Thursday, July 19, 2012

Secnha Touch 2: Model-View-Controller Architecture [part 1]

Sencha Touch 2 is optimized around building applications that work across multiple platforms. To make the writing of applications as simple as possible, we provide a simple but powerful application architecture that leverages the MVC (Model View Controller) pattern. This approach keeps your code clean, testable and easy to maintain, and provides you with a number of benefits when it comes to writing your apps:

  • History Support: full back button support inside your app, and any part of your app can be linked to
  • Deep Linking: share deep links that open any screen in your app, just like linking to a web page
  • Device Profiles: easily customize your application's UI for phones, tablets and other devices while sharing all of the common code

An Application is a collection of Models, Views, Controllers, Stores and Profiles, plus some additional metadata specifying things like application icons and launch screen images.

  • Models: represent a type of object in your app - for example an e-commerce app might have models for Users, Products and Orders
  • Views: are responsible for displaying data to your users and leverage the built in Components in Sencha Touch
  • Controllers: handle interaction with your application, listening for user taps and swipes and taking action accordingly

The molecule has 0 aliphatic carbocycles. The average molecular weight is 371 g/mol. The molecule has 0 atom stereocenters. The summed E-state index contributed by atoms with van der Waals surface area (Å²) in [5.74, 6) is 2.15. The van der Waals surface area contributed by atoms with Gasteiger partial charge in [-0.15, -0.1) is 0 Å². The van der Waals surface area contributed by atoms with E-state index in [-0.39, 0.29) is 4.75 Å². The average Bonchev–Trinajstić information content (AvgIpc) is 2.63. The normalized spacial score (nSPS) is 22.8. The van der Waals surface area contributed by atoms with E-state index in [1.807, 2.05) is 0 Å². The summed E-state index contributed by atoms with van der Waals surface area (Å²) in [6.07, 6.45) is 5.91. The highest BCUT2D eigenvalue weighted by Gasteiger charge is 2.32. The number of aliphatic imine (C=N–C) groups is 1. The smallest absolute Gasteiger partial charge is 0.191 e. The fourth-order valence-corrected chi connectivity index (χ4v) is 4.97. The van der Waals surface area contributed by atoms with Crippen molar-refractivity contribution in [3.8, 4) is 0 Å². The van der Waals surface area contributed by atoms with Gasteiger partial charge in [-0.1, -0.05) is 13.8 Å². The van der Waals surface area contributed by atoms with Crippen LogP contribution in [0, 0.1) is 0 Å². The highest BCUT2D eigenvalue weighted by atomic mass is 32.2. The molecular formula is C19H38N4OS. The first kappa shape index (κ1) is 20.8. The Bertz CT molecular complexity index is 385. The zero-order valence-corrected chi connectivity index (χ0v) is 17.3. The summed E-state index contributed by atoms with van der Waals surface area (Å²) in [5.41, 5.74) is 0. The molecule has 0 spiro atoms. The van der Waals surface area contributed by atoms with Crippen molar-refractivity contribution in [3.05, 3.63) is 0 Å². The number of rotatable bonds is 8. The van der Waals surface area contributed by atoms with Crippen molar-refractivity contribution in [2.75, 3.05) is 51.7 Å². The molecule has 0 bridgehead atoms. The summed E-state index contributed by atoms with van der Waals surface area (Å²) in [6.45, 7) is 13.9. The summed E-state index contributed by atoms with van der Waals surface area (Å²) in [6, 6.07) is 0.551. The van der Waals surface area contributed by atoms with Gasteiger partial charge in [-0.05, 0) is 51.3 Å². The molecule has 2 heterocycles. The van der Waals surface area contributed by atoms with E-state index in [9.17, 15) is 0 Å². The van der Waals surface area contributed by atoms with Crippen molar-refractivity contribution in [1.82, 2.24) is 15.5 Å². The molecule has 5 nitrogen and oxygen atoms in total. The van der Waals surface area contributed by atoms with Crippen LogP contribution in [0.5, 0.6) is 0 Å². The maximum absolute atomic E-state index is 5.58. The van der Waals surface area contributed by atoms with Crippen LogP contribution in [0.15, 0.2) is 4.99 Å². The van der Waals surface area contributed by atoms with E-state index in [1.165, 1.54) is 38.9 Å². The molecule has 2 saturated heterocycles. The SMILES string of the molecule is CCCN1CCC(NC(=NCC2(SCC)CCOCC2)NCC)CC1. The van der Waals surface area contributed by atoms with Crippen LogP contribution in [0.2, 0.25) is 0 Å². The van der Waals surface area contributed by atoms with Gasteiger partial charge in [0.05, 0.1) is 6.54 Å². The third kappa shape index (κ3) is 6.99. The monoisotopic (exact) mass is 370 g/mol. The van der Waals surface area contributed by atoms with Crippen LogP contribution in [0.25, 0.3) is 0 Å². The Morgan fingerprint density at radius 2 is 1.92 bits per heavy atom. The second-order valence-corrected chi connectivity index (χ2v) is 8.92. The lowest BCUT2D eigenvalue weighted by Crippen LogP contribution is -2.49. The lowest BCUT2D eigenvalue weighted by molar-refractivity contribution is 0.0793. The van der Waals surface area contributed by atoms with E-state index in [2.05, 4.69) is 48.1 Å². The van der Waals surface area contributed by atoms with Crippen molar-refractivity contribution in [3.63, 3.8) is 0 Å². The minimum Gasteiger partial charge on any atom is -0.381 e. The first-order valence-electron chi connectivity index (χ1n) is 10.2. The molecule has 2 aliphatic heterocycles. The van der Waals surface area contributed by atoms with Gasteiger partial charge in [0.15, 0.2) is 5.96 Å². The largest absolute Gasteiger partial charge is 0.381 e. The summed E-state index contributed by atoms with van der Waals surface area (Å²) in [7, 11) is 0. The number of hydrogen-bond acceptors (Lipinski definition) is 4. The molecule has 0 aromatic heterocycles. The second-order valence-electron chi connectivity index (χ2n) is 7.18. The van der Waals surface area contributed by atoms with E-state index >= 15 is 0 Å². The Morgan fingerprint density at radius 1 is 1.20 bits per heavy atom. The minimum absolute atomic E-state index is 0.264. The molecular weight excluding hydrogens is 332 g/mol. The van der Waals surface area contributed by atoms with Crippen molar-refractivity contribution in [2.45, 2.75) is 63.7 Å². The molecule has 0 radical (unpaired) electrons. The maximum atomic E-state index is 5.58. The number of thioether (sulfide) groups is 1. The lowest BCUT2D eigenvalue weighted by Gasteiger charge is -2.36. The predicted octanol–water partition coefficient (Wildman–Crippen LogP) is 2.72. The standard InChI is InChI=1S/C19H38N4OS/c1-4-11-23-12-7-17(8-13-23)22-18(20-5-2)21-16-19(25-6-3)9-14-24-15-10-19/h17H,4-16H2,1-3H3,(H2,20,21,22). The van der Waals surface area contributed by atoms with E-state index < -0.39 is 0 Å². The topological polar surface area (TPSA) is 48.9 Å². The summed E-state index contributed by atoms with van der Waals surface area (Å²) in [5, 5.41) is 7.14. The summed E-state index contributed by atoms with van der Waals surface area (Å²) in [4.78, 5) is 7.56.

• Stores: are responsible for loading data into your app and power Components like Lists and DataViews
  • Profiles: enable you to easily customize your app's UI for tablets and phones while sharing as much code as possible
The Application is usually the first thing you define in a Sencha Touch application, and looks something like this:

    name: 'MyApp',
    models: ['User', 'Product', 'nested.Order'],
    views: ['OrderList', 'OrderDetail', 'Main'],
    controllers: ['Orders'],

    launch: function() {

The name is used to create a single global namespace for your entire application, including all of its models, views, controllers and other classes. For example, an app called MyApp should have its constituent classes follow the pattern MyApp.model.UserMyApp.controller.UsersMyApp.view.Main etc. This keeps your entire app under a single global variable so minimizes the chance of other code on the page conflicting with it.
The Application uses the defined modelsviews and controllers configurations to automatically load those classes into your app. These follow a simple file structure convention - models are expected to be in the app/model directory, controllers in the app/controller directory and views inside the app/view directory - for example app/model/User.jsapp/controllers/Orders.js and app/view/Main.js.
Note that one of the models we specified was different to the others - we specified the full class name ("MyApp.model.nested.Order"). We're able to specify the full class name for any of those configurations if we don't follow the normal naming conventions. See the Dependencies section of the docs for full details on how to specify custom dependencies.

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